Need for food bank in Salmon Arm keeps rising

Salvation Army estimates 3000 people per month in Salmon Arm rely on food bank.

Volunteers Pam Von Matt

Volunteers Pam Von Matt

Putting food on the table isn’t getting any easier for many Salmon Arm residents.

At the Salvation Army Food Bank, the numbers keep rising.

“Most months now it’s 3,000 people per month,” says the Salvation Army’s community services coordinator Dave Byers. “The demand is more.”

He’s grateful that the community is generous, although it’s difficult to keep up with the demand.

People using the food bank are entitled to eight hampers per year, which includes the Christmas hamper.

“Usually a single person takes out pretty much a full banana box full of food. It goes up from there depending on how many people (are in the household),” he says.

But the facility has a table where people can come in every day if they need to, to get whatever is on hand. It can range from bread and apples to cereals and canned foods.

“You just never know what’s going to be on the table,” says Byers. “It all depends day to day what we can get.”

He said the Salvation Army receives food about once a month from the National Food Sharing System of Food Banks Canada. The day after the interview he was heading to Vernon to pick up, among other things, a load of crackers.

Otherwise, it’s local donations.

“We’re always looking for protein – canned meats, pork and beans, we really need protein, peanut butters, to keep people warm this time of year,” Byers says. “Right now stocks are down so much, anything helps.”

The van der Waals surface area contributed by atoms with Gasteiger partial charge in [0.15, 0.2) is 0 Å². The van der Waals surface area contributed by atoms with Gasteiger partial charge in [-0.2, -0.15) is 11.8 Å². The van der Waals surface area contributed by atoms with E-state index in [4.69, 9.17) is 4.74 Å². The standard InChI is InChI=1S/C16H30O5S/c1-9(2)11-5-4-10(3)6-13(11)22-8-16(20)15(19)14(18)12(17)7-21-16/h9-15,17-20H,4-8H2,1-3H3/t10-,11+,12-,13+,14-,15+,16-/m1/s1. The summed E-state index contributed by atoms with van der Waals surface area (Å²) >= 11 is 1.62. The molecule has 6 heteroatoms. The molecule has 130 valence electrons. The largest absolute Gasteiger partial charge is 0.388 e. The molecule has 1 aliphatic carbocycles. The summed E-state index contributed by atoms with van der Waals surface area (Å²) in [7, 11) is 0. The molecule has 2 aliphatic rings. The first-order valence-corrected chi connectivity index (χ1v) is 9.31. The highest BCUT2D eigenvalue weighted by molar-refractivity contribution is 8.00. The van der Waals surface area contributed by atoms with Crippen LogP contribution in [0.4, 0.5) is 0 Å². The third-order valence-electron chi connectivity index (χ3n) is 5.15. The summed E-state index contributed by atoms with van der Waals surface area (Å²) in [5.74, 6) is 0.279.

At the Second Harvest food bank, coordinator Diana Mangold said donations have been pretty good.

She said Second Harvest averages 210 to 220 families per week.

“We’re still running steadily, around the same amount of people – we’re not seeing decreases.”

She said the last two weeks of December are usually slower for Second Harvest because people are getting help from elsewhere – “with Christmas hampers from the Salvation Army, and also relatives giving to them, that kind of thing.”

However, the need picks up in the new year, she says, when the gap between social assistance cheques seems to be longer.

“January and February are extremely tough.”

Regarding donations, Mangold said money is appreciated as volunteers must buy all their fresh produce when there’s none growing this time of year.

“Also we steadily go through personal hygiene-type items – shampoos, conditioners, laundry soaps, toothbrushes, toothpaste…”

Second Harvest operates Wednesdays from 4:30 to 6 p.m. and Fridays noon to 2 p.m.

It’s located at 360 Alexander Street NE, at the back of Salmar Classic Theatre facing the Ross Street parking lot.

The Salvation Army Food Bank is open for donation drop-off on Mondays and Fridays from 8 a.m. to noon, Tuesdays and Thursdays from 8 a.m. to 2 p.m. and Wednesdays, 8 to 11 a.m.

Byers notes that the Salvation Army also offers its meal program at its New Hope Community Church on Wednesdays. Doors open 11:30 a.m., food is served from 11:45 a.m. to 1 p.m. Approximately 100 people per week are served.

The church is located at 191 2nd Ave. NE, while the food bank is at 441 Third Ave. SW.

Byers said he’s currently looking for help with the Salvation Army kettles, particularly because donations are down. Call 250-832-9194.